Can you see your characters acting out what they’re going through? Do your characters learn from what they go through? Do you have a nice range of characters? In any society, you get all ages, all backgrounds. Give them emotional depth - and remember experiences can make folk bitter as well as courageous. Jenny, for example, as I write at the moment is at loggerheads with her mother and is likely to remain that way for some time until Eileen shows some contrition or Jenny decides to let her grudge go at Eileen for dropping her right in it.
Character versus plot? Plot versus character? It’s like trying to decide whether you need oxygen or food. You need both. Both need to be well thought out. Eileen’s awkwardness helps drive her plot as she makes life damned difficult for herself but she also needs a story to set up those difficulties for her to try and resolve.
Look at motives. Not only can story ideas come from these, they can add emotional depth. Eileen’s chief motive is to stay on earth with her family and never to resume her old life. It colours her attitude, fuels her behaviour and sets up clashes with the Fairy Queen. Are the motives for your characters strong enough? Overwhelm your characters with problems - you get your story from how they cope.
One great thing about writing is you appreciate reading more. As well as enjoying the story, you can appreciate the writer’s skill, you can spot the apt turn of phrase and perhaps ponder if it took them as long to come up with it as it does for you when finding the right words! Also you should read more as a writer to inspire your own writing and sometimes to see what not to do, so what is there not to like about this! You like words, you have to read, better get on and do it then!
Nothing on the telly? Good! Settle down and see what you can come up with! I’ve been known to go through the Radio Times and spot nothing worth watching and think “good, should get loads of writing done then”!! Plus the BBC have the Writers’ Room website, full of tips and interesting interviews. They issue a newsletter to subscribers (it’s free). There are job opportunities listed. And every so often Radio will have slots for stories to be sent in…
Grudges cast long shadows. Things from the past affecting today form the basis of many a great story. Anything you can use here? And bear in mind that a character’s development takes time. Eileen has become awkward because she has become fed up with being “used”. The Witch wants to take the Kingdom to avenge slights, real and imagined, on her family by the fairy royals. The Witch “forgets” her own family attacked the royals, naturally the royals were going to fight back.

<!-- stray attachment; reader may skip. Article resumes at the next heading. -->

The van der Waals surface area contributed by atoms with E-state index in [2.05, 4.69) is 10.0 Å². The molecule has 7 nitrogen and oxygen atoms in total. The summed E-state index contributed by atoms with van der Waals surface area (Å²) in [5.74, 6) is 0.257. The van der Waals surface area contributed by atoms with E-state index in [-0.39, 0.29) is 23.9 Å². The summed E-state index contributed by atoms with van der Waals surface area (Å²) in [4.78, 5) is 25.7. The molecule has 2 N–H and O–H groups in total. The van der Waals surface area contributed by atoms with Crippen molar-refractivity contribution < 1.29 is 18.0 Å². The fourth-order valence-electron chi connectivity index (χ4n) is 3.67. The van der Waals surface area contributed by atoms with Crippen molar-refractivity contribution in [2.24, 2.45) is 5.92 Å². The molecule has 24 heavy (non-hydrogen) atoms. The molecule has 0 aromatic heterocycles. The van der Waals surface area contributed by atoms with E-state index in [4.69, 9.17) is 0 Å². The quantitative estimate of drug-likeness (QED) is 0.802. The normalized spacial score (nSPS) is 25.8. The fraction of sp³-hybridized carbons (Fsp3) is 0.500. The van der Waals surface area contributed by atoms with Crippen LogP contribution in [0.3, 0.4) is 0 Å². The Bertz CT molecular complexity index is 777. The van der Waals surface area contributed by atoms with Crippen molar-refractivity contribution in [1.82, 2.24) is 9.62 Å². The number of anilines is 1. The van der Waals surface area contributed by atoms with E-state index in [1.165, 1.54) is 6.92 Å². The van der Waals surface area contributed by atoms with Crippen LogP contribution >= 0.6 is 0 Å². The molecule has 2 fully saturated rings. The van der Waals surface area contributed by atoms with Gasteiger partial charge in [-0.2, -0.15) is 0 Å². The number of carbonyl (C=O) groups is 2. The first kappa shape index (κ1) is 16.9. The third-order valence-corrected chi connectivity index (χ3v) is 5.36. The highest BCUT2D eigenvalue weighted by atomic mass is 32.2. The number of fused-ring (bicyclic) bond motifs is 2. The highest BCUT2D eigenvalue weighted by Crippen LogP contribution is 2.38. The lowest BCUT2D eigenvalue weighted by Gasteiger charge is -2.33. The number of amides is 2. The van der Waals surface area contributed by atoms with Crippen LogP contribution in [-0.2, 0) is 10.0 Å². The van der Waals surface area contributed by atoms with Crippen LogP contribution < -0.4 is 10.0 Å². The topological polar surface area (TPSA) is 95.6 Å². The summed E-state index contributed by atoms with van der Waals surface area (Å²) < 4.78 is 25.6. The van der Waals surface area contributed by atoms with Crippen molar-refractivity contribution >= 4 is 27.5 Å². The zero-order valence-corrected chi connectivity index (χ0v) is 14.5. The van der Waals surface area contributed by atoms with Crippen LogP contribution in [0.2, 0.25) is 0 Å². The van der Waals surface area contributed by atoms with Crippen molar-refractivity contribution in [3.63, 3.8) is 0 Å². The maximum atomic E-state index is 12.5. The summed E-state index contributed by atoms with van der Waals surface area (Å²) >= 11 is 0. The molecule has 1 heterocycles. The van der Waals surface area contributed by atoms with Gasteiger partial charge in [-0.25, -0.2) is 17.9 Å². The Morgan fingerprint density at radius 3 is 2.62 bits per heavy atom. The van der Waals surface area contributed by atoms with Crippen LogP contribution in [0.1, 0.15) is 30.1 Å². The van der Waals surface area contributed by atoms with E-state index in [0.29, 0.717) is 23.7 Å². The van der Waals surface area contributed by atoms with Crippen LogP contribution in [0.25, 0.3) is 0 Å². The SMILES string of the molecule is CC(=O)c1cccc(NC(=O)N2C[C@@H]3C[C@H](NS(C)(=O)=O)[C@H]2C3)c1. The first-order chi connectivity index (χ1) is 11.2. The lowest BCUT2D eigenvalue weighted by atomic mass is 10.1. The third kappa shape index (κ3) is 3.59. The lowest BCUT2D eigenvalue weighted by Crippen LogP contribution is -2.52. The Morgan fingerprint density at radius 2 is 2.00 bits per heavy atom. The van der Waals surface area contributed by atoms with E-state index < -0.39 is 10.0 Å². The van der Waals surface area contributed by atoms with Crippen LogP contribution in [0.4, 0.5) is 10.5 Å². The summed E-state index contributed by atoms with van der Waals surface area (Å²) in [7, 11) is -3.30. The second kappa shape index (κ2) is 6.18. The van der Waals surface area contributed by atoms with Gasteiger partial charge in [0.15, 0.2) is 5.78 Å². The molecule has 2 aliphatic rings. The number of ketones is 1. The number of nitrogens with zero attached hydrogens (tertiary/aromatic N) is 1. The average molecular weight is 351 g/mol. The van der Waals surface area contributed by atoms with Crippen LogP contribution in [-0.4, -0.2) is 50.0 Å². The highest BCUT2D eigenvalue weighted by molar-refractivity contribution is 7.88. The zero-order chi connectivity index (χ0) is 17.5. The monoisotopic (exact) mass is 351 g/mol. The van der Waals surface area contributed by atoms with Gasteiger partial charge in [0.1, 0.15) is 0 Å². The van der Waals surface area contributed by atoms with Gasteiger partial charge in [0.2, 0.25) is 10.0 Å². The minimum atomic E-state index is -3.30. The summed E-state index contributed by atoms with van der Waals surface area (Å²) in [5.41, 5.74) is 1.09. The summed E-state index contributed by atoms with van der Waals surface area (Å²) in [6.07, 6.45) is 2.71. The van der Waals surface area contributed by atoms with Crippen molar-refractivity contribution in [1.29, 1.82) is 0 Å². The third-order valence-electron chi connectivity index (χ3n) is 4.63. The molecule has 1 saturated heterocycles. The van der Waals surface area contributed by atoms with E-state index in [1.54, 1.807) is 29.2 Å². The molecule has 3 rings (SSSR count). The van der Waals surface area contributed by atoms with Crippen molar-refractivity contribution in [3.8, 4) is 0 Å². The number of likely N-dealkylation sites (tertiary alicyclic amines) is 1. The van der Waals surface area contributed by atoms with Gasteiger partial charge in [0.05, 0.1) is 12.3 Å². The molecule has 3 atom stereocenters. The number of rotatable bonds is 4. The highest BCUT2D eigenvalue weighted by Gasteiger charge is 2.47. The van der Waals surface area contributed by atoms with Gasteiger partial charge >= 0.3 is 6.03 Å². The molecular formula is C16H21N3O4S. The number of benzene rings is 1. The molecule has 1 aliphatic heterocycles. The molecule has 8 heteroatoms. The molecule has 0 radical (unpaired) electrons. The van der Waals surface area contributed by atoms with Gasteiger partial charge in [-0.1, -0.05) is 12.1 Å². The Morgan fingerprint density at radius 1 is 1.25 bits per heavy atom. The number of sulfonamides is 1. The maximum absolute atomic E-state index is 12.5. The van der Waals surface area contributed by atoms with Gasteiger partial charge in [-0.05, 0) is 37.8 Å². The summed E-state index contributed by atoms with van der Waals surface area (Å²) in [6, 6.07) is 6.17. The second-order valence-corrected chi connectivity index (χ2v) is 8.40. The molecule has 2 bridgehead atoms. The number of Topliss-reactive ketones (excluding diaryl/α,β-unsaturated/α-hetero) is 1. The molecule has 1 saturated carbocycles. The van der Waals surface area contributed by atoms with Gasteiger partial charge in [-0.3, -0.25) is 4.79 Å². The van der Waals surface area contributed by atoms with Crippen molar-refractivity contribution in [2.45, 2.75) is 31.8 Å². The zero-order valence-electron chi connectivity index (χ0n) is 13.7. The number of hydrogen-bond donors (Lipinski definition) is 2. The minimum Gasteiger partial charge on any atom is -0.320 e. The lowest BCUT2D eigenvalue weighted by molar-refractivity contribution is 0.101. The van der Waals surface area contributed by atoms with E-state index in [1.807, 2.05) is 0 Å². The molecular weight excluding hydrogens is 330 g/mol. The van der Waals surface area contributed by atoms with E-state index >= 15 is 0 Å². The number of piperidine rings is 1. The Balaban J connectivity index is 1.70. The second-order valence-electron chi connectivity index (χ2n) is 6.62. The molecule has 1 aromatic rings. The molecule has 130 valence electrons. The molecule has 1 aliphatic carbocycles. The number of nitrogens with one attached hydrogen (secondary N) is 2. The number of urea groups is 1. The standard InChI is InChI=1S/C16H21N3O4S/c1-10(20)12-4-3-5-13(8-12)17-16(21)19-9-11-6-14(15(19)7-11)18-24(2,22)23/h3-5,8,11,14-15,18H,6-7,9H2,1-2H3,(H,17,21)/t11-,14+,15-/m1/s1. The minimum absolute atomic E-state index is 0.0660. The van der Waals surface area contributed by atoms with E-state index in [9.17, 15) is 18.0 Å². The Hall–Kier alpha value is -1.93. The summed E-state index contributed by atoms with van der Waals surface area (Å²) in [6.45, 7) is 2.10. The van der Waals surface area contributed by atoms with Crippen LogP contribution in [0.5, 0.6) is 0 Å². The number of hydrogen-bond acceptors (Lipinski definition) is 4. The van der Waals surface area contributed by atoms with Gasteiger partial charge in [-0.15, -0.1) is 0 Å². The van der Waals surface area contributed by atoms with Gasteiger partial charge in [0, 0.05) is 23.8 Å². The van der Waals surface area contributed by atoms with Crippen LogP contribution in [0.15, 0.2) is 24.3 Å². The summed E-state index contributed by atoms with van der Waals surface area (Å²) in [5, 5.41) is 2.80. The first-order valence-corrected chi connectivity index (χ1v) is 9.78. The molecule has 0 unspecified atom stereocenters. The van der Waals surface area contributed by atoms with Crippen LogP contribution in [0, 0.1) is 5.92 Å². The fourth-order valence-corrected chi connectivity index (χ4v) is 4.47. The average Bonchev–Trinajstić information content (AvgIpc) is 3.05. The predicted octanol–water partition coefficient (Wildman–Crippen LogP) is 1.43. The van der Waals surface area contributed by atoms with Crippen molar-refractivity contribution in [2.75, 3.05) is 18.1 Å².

Have your characters got enough to play for? Their ambition has got to be strong enough. It’s no good just wishing for something to happen. Have they the means, or the ability to find the means, to achieve t hem? What will they do to achieve them? Have they got limits? Can they see to the end of the road? Do they know where they want to end up?
Does your setting have a history, which may well affect your characters? The Fairy Kingdom has a history of wars between witches, wizards and fairies, leading to barren areas, which in turn is leading to overpopulation in certain parts of the realm. This led to Eileen suggesting the more responsible magical beings living, in disguise, on other worlds. She got shouted down yet she knows this issue won’t just go away no matter how much the Queen and Council try to ignore it. Has your world got issues it needs to face? What is its system of government? If your world seems real to you, it should seem real to your readers. And every world has to be run by someone - someone with a past, character traits that can benefit the realm/cause it great problems. There’s got to be some great stories in that!